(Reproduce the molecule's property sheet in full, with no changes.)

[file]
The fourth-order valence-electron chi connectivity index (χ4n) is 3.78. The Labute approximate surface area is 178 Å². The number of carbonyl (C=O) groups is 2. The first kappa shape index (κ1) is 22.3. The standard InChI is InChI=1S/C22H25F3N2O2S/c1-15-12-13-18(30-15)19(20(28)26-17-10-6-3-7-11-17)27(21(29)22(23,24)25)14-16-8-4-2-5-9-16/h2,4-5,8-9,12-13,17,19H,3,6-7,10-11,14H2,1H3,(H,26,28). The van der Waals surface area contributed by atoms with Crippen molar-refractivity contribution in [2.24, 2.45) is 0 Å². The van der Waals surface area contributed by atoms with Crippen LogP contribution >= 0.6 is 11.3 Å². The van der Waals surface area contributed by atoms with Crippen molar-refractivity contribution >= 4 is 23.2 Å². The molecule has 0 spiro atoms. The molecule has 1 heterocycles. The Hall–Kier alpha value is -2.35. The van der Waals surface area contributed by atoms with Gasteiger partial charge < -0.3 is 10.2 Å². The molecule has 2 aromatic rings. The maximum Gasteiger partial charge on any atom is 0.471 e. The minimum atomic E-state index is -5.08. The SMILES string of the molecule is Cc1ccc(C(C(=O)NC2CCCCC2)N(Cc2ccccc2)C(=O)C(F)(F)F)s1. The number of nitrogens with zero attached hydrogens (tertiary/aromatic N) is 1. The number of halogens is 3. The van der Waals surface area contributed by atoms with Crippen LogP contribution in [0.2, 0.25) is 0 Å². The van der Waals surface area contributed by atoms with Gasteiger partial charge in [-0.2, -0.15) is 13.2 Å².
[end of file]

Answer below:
The fourth-order valence-electron chi connectivity index (χ4n) is 3.78. The Labute approximate surface area is 178 Å². The number of carbonyl (C=O) groups is 2. The first kappa shape index (κ1) is 22.3. The standard InChI is InChI=1S/C22H25F3N2O2S/c1-15-12-13-18(30-15)19(20(28)26-17-10-6-3-7-11-17)27(21(29)22(23,24)25)14-16-8-4-2-5-9-16/h2,4-5,8-9,12-13,17,19H,3,6-7,10-11,14H2,1H3,(H,26,28). The van der Waals surface area contributed by atoms with Crippen molar-refractivity contribution in [2.24, 2.45) is 0 Å². The van der Waals surface area contributed by atoms with Crippen LogP contribution >= 0.6 is 11.3 Å². The van der Waals surface area contributed by atoms with Crippen molar-refractivity contribution >= 4 is 23.2 Å². The molecule has 0 spiro atoms. The molecule has 1 heterocycles. The Hall–Kier alpha value is -2.35. The van der Waals surface area contributed by atoms with Gasteiger partial charge < -0.3 is 10.2 Å². The molecule has 2 aromatic rings. The maximum Gasteiger partial charge on any atom is 0.471 e. The minimum atomic E-state index is -5.08. The SMILES string of the molecule is Cc1ccc(C(C(=O)NC2CCCCC2)N(Cc2ccccc2)C(=O)C(F)(F)F)s1. The number of nitrogens with zero attached hydrogens (tertiary/aromatic N) is 1. The number of halogens is 3. The van der Waals surface area contributed by atoms with Crippen LogP contribution in [0.2, 0.25) is 0 Å². The van der Waals surface area contributed by atoms with Gasteiger partial charge in [-0.2, -0.15) is 13.2 Å².